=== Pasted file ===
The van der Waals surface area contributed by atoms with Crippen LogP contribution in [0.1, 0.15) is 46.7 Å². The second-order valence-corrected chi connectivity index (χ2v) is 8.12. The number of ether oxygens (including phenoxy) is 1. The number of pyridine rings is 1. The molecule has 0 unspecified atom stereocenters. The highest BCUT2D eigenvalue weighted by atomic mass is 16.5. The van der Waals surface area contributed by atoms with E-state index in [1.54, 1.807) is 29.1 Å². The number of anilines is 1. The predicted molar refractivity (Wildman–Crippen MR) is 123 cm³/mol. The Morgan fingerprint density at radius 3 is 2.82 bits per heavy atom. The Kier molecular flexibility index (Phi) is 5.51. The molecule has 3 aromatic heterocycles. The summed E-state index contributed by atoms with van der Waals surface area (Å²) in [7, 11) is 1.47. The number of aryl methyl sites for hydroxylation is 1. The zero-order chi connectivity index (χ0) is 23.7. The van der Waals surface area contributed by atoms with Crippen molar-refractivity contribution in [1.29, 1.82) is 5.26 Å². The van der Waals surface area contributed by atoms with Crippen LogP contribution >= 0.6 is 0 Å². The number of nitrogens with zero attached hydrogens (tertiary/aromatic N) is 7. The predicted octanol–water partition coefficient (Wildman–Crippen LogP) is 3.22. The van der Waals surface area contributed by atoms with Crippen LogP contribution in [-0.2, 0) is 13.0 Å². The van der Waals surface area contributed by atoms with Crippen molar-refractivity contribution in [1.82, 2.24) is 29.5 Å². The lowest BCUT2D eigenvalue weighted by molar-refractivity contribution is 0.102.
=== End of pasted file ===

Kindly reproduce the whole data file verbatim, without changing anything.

The van der Waals surface area contributed by atoms with Crippen LogP contribution in [0.1, 0.15) is 46.7 Å². The second-order valence-corrected chi connectivity index (χ2v) is 8.12. The number of ether oxygens (including phenoxy) is 1. The number of pyridine rings is 1. The molecule has 0 unspecified atom stereocenters. The highest BCUT2D eigenvalue weighted by atomic mass is 16.5. The van der Waals surface area contributed by atoms with E-state index in [1.54, 1.807) is 29.1 Å². The number of anilines is 1. The predicted molar refractivity (Wildman–Crippen MR) is 123 cm³/mol. The Morgan fingerprint density at radius 3 is 2.82 bits per heavy atom. The Kier molecular flexibility index (Phi) is 5.51. The molecule has 3 aromatic heterocycles. The summed E-state index contributed by atoms with van der Waals surface area (Å²) in [7, 11) is 1.47. The number of aryl methyl sites for hydroxylation is 1. The zero-order chi connectivity index (χ0) is 23.7. The van der Waals surface area contributed by atoms with Crippen molar-refractivity contribution in [1.29, 1.82) is 5.26 Å². The van der Waals surface area contributed by atoms with Crippen LogP contribution >= 0.6 is 0 Å². The number of nitrogens with zero attached hydrogens (tertiary/aromatic N) is 7. The predicted octanol–water partition coefficient (Wildman–Crippen LogP) is 3.22. The van der Waals surface area contributed by atoms with Crippen LogP contribution in [-0.2, 0) is 13.0 Å². The van der Waals surface area contributed by atoms with Crippen molar-refractivity contribution in [1.82, 2.24) is 29.5 Å². The lowest BCUT2D eigenvalue weighted by molar-refractivity contribution is 0.102.